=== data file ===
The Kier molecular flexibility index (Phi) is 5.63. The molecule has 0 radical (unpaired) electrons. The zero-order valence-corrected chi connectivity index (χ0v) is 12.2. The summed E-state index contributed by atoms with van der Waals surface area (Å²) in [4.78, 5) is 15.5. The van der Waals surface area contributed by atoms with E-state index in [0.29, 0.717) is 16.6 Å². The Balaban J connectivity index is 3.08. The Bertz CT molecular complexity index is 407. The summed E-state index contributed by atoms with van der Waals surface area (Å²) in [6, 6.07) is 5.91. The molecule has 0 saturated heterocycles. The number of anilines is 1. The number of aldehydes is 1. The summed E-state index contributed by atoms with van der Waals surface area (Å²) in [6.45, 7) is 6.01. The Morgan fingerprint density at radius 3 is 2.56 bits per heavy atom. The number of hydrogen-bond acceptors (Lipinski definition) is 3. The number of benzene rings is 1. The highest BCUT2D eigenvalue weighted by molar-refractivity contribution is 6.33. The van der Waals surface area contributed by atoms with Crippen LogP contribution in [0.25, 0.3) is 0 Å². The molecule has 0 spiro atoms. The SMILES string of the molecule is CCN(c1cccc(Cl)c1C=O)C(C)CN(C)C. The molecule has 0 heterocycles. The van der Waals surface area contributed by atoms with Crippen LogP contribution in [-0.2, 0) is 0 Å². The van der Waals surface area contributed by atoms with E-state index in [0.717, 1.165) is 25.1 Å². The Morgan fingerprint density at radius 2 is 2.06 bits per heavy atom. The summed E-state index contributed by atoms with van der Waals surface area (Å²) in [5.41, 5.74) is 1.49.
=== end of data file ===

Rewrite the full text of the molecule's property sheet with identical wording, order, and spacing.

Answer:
The Kier molecular flexibility index (Phi) is 5.63. The molecule has 0 radical (unpaired) electrons. The zero-order valence-corrected chi connectivity index (χ0v) is 12.2. The summed E-state index contributed by atoms with van der Waals surface area (Å²) in [4.78, 5) is 15.5. The van der Waals surface area contributed by atoms with E-state index in [0.29, 0.717) is 16.6 Å². The Balaban J connectivity index is 3.08. The Bertz CT molecular complexity index is 407. The summed E-state index contributed by atoms with van der Waals surface area (Å²) in [6, 6.07) is 5.91. The molecule has 0 saturated heterocycles. The number of anilines is 1. The number of aldehydes is 1. The summed E-state index contributed by atoms with van der Waals surface area (Å²) in [6.45, 7) is 6.01. The Morgan fingerprint density at radius 3 is 2.56 bits per heavy atom. The number of hydrogen-bond acceptors (Lipinski definition) is 3. The number of benzene rings is 1. The highest BCUT2D eigenvalue weighted by molar-refractivity contribution is 6.33. The van der Waals surface area contributed by atoms with Crippen LogP contribution in [0.25, 0.3) is 0 Å². The molecule has 0 spiro atoms. The SMILES string of the molecule is CCN(c1cccc(Cl)c1C=O)C(C)CN(C)C. The molecule has 0 heterocycles. The van der Waals surface area contributed by atoms with Crippen LogP contribution in [-0.2, 0) is 0 Å². The van der Waals surface area contributed by atoms with E-state index in [0.717, 1.165) is 25.1 Å². The Morgan fingerprint density at radius 2 is 2.06 bits per heavy atom. The summed E-state index contributed by atoms with van der Waals surface area (Å²) in [5.41, 5.74) is 1.49.